Protesters are blocking roads in parts of the Thai capital, Bangkok, in a bid to oust the government before snap elections on 2 February.
The protesters have built barricades and occupied key road junctions, and want to replace the government with an unelected "People's Council".
The government has deployed 18,000 security personnel to maintain order.
Prime Minister Yingluck Shinawatra has offered to meet protest leaders to discuss potentially delaying the polls.
Protesters allege Ms Yingluck is a proxy for her brother, former Prime Minister Thaksin Shinawatra, who was ousted by the military in 2006 and is currently in self-imposed exile.
Thaksin-allied parties draw considerable support from rural voters and have won the last four elections.
But the protesters claim the Thaksin-allied parties' populist policies have created a flawed democracy. The main opposition party is now boycotting the 2 February polls.
Anti-government demonstrators have called on Ms Yingluck - who has urged protesters to respect the democratic process and use the February elections to choose the next government - to step down.
Thailand's election commission has called for the vote to be postponed to May.
But this is unlikely to satisfy the protesters, who want the Shinawatra family to be purged from politics, and a two-year period without elections in which an appointed committee would reform Thailand's political system, the BBC's Jonathan Head in Bangkok reports.
At least eight people have been killed since the protests began late last year. On Saturday, at least seven people were injured when unknown gunmen opened fire on demonstrators at the main rally site in Bangkok.
On Sunday night, an unidentified gunman attacked demonstrators at a protest site, shooting at least one man, officials said.
Police said a gunman also fired shots at the opposition party headquarters in a separate incident, although no casualties were reported.
Thousands are reported to have turned out for Monday's demonstrations. Protesters say they intend to achieve what they are calling a shutdown of the capital.
Protester Darunee Suredechakul told AP news agency: "The government has to go. Reforms must be carried out."
"We don't want to see the same old corrupted politicians returning to power over and over again," she added.
Seven major intersections have been blocked by the anti-government protest movement, which has erected stages and piles of sandbags across the roads, the BBC's Jonathan Head reports.
The government says it wants life to continue as normal through the shutdown and has ordered extra trains to run on the mass transit system and provided thousands of additional parking places outside the city centre, our correspondent adds.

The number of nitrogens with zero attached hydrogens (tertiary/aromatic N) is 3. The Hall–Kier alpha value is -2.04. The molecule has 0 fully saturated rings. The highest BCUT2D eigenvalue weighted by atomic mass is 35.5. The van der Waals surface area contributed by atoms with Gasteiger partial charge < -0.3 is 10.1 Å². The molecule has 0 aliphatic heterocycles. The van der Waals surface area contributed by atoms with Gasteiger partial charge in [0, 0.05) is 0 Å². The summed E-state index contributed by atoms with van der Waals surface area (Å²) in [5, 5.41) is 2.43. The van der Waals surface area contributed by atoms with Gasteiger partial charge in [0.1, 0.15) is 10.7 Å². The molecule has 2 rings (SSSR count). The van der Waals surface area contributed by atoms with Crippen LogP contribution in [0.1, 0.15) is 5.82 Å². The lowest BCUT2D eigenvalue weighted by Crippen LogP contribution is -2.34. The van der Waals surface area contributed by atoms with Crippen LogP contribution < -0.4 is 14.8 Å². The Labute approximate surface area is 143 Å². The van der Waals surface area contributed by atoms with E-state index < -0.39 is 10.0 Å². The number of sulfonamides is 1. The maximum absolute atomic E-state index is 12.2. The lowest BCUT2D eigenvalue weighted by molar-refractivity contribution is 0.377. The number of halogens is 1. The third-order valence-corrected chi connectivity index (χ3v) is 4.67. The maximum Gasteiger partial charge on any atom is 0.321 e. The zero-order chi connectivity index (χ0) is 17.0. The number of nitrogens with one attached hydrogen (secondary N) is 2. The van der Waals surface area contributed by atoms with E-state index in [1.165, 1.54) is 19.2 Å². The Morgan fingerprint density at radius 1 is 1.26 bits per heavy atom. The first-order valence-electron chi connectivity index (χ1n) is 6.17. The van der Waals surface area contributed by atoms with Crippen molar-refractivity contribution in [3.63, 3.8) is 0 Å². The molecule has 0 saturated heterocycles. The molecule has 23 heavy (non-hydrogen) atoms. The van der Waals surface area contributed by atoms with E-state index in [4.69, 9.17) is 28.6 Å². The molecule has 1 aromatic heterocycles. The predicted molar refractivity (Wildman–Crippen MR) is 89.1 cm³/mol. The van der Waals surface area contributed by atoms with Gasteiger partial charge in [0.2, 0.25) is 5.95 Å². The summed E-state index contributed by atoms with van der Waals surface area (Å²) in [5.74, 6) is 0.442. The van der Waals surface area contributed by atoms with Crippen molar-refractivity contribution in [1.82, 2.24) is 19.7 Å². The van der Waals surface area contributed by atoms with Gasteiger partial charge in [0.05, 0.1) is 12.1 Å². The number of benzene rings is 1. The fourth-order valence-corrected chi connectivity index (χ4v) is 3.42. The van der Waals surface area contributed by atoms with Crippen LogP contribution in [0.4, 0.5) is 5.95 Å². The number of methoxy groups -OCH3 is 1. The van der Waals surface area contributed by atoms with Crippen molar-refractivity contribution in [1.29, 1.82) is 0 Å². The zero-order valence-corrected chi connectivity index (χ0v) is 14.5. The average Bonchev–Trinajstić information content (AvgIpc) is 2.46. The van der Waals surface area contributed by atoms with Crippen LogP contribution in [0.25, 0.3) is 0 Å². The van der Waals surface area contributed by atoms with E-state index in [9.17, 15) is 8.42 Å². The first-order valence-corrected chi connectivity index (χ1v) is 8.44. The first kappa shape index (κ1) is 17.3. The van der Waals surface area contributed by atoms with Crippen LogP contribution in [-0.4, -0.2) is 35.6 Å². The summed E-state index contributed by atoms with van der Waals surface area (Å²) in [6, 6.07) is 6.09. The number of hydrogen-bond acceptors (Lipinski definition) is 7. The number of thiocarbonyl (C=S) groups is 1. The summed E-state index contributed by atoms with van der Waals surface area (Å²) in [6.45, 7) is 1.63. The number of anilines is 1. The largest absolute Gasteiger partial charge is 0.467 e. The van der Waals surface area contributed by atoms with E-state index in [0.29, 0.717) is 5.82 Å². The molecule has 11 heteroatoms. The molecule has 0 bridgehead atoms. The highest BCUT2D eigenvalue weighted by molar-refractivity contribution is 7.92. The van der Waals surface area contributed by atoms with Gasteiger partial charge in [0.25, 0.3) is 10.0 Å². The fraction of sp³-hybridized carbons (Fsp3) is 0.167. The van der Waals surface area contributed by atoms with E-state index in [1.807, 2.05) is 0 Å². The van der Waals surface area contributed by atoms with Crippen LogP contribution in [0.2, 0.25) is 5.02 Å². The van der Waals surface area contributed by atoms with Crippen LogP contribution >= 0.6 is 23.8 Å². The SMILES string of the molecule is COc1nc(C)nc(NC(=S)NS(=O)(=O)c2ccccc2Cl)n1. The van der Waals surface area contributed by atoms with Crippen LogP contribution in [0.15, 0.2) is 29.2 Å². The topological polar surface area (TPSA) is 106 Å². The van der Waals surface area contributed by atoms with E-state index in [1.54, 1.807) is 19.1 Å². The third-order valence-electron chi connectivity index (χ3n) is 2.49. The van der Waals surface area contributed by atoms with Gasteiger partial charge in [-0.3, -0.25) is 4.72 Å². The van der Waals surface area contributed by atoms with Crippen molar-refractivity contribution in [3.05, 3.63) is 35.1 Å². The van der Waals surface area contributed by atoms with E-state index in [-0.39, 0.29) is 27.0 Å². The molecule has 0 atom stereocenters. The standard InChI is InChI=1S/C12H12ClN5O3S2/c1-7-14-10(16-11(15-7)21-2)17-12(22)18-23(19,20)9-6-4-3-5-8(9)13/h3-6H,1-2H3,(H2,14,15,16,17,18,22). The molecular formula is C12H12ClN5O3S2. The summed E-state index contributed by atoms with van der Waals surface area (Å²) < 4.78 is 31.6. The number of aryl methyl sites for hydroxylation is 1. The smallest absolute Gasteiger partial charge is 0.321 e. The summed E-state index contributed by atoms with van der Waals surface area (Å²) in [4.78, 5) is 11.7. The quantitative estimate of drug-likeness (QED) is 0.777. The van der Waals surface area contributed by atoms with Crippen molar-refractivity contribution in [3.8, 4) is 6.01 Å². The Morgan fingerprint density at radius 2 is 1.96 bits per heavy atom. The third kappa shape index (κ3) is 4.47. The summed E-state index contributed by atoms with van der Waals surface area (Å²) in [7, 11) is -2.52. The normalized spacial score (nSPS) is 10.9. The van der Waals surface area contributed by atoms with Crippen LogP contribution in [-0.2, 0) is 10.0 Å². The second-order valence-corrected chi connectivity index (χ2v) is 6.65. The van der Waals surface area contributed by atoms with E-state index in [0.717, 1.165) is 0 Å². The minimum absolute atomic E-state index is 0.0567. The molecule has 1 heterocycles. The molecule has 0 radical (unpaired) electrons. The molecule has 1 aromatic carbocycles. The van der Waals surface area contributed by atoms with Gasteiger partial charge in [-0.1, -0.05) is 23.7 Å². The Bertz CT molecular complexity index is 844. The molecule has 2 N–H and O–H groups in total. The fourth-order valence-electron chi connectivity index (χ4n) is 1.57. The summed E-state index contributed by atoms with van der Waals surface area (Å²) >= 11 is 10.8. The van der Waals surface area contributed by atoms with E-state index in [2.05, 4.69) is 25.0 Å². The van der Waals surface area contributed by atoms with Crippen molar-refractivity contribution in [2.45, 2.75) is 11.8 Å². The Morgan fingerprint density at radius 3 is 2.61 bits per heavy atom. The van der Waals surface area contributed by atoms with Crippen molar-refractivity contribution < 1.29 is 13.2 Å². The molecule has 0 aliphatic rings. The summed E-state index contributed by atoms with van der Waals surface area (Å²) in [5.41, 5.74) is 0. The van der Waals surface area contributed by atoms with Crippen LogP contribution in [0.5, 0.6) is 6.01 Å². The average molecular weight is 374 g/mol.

Protesters also plan to surround key ministries and cut off their power supply in a bid to prevent them from functioning. About 150 schools have been told to close.
The protesters say they will remain in place for several days - but say they will not target public transport or the airports, which were closed for several days by anti-Thaksin protesters in 2008.
Protest leader Suthep Thaugsuban, who was formerly a senior opposition party politician, described the movement as "a people's revolution".
Ms Yingluck was "no longer prime minister" in the eyes of the demonstrators, he told reporters on Monday.
The government says it is deploying 8,000 soldiers and 10,000 police to keep order.
The military - which has carried out several coups in the past - has refused to rule out another one. Some fear an escalation of violence could lead to a military intervention.
The government has so far worked to avoid confrontation with the protesters.
Ms Yingluck had "ordered all police and military personnel to exercise utmost restraint and not to use all kinds of weapons in handling the protesters", the deputy prime minister said.
The political unrest is the worst to hit Thailand since the protests of 2010, which were against a government led by the current opposition party and left more than 90 people, mostly civilian protesters, dead.
The current protests began in November after Thailand's lower house passed a controversial amnesty bill which critics said could allow Mr Thaksin to return without serving time in jail for a corruption conviction. The bill was later rejected by the Senate.
Thailand remains bitterly divided over Mr Thaksin, one of the most polarising characters in Thai politics.
He is deeply unpopular with urban and middle class voters, but commands strong support in the rural communities his policies helped, with thousands of villages in north-east Thailand calling themselves "red villages" to indicate their loyalty to his party.